by Dr. Laura Camacho
It’s not fun bringing up the topic of difficult conversations, but just this month I’ve had two clients ask for workshops on the specifics of crafting those critical, or difficult conversations. Critical conversations are the ones where the stakes are relatively high (even if only for you) and opinions vary.
With so much texting, you can lose practice with the art of conversation. But eventually you will want to ask for a much-deserved raise, or you need to hold someone accountable. That’s time for a critical conversation.
You cannot ever control other people's reactions. But you can deliver a delicate message in a way that's easier to swallow. Blurting out something in the name of being "honest" is not always an effective communication strategy.
You can make these conversations easier (they're never easy) by building the relationship on a foundation of mutual respect and appreciation.
Use one of following openings to difficult-but-hugely-important conversations. These suggestions are far better than the traditional (and intimidating) "I need to talk to you."
Simple Openings for Difficult Conversations
1. Hey, Mr. X. You are so important to this project. There is something I'd like to talk with you about that I really think will improve our work together.
2. You know, Mrs. X, I very much appreciate your work. I'd like to discuss ________ with you, but first I want to hear what you think about it.
3. You are such the pro, Mr. X. Do you have some time to chat? I need your help with what just happened.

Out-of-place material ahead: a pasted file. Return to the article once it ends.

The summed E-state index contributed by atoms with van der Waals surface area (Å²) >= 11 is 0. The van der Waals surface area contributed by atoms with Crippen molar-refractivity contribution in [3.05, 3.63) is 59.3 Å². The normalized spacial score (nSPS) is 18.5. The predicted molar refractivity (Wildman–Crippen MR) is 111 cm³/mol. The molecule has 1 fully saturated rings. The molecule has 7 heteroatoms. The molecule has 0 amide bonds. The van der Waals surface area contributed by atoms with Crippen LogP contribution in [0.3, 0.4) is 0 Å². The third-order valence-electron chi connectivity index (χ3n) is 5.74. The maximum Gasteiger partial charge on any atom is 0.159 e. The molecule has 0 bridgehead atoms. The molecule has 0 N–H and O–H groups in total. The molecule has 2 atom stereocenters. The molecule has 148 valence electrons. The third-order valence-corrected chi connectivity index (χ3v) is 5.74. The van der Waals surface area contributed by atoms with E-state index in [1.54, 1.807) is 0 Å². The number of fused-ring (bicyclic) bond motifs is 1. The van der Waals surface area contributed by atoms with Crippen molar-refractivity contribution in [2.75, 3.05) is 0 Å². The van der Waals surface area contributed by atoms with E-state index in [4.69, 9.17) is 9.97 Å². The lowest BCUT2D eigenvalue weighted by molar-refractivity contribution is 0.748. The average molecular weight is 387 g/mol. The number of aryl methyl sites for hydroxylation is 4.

4. I'm so impressed with your commitment, Mrs. X. I'd like to discuss the _____. I think we're coming from different places on how best to ________.
5. I'd like so much that we're on the same team and I really want us to come to an agreement about ________. I'd like to hear your feelings on it and share my perspective as well.
In any case, remember the following steps:
- Start with appreciation
- Keep it simple
- Reference the benefits of this conversation for both parties
Laura Camacho, MBA, PhD, PMP, is an executive coach, trainer and speaker who opened Mixonian Institute in 2009 to rid the world of boring business communication. She has created innovative training programs for local and international companies, related to leadership effectiveness, excellent feedback, growth mindset and emotional intelligence. Multilingual, Dr. Camacho’s career highlights include facilitating The Seven Habits of Highly Effective People (in Spanish,) being editor of the leading management newsletter in Venezuela. For 10 years she taught communication classes at ECU and College of Charleston. www.mixonian.com